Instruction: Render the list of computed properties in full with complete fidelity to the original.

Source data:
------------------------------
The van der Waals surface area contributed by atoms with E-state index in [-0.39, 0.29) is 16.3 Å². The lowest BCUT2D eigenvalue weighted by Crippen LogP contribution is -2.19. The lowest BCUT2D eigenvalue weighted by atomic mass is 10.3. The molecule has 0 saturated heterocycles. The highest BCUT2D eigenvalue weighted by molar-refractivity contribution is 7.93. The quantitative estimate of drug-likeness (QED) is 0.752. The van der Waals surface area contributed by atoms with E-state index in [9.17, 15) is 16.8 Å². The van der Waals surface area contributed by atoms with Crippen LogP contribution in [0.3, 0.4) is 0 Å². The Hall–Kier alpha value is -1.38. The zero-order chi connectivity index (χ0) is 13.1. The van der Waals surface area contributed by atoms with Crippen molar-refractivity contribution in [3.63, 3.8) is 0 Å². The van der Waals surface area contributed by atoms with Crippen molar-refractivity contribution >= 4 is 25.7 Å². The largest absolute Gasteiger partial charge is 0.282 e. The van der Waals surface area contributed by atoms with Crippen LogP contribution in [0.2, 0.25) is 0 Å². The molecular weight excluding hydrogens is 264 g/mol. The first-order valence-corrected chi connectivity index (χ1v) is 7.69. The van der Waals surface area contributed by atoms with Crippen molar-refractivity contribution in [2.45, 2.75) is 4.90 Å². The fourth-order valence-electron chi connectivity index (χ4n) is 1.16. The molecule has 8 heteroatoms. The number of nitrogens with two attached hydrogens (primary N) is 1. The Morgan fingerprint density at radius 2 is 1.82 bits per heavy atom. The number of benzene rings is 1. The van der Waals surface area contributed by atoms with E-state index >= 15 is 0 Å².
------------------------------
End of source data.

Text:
The van der Waals surface area contributed by atoms with E-state index in [-0.39, 0.29) is 16.3 Å². The lowest BCUT2D eigenvalue weighted by Crippen LogP contribution is -2.19. The lowest BCUT2D eigenvalue weighted by atomic mass is 10.3. The molecule has 0 saturated heterocycles. The highest BCUT2D eigenvalue weighted by molar-refractivity contribution is 7.93. The quantitative estimate of drug-likeness (QED) is 0.752. The van der Waals surface area contributed by atoms with E-state index in [9.17, 15) is 16.8 Å². The van der Waals surface area contributed by atoms with Crippen LogP contribution in [0.3, 0.4) is 0 Å². The Hall–Kier alpha value is -1.38. The zero-order chi connectivity index (χ0) is 13.1. The van der Waals surface area contributed by atoms with Crippen molar-refractivity contribution in [3.63, 3.8) is 0 Å². The van der Waals surface area contributed by atoms with Crippen molar-refractivity contribution >= 4 is 25.7 Å². The largest absolute Gasteiger partial charge is 0.282 e. The van der Waals surface area contributed by atoms with Crippen LogP contribution in [0.2, 0.25) is 0 Å². The molecular weight excluding hydrogens is 264 g/mol. The first-order valence-corrected chi connectivity index (χ1v) is 7.69. The van der Waals surface area contributed by atoms with Crippen molar-refractivity contribution in [2.45, 2.75) is 4.90 Å². The fourth-order valence-electron chi connectivity index (χ4n) is 1.16. The molecule has 8 heteroatoms. The number of nitrogens with two attached hydrogens (primary N) is 1. The Morgan fingerprint density at radius 2 is 1.82 bits per heavy atom. The number of benzene rings is 1. The van der Waals surface area contributed by atoms with E-state index >= 15 is 0 Å².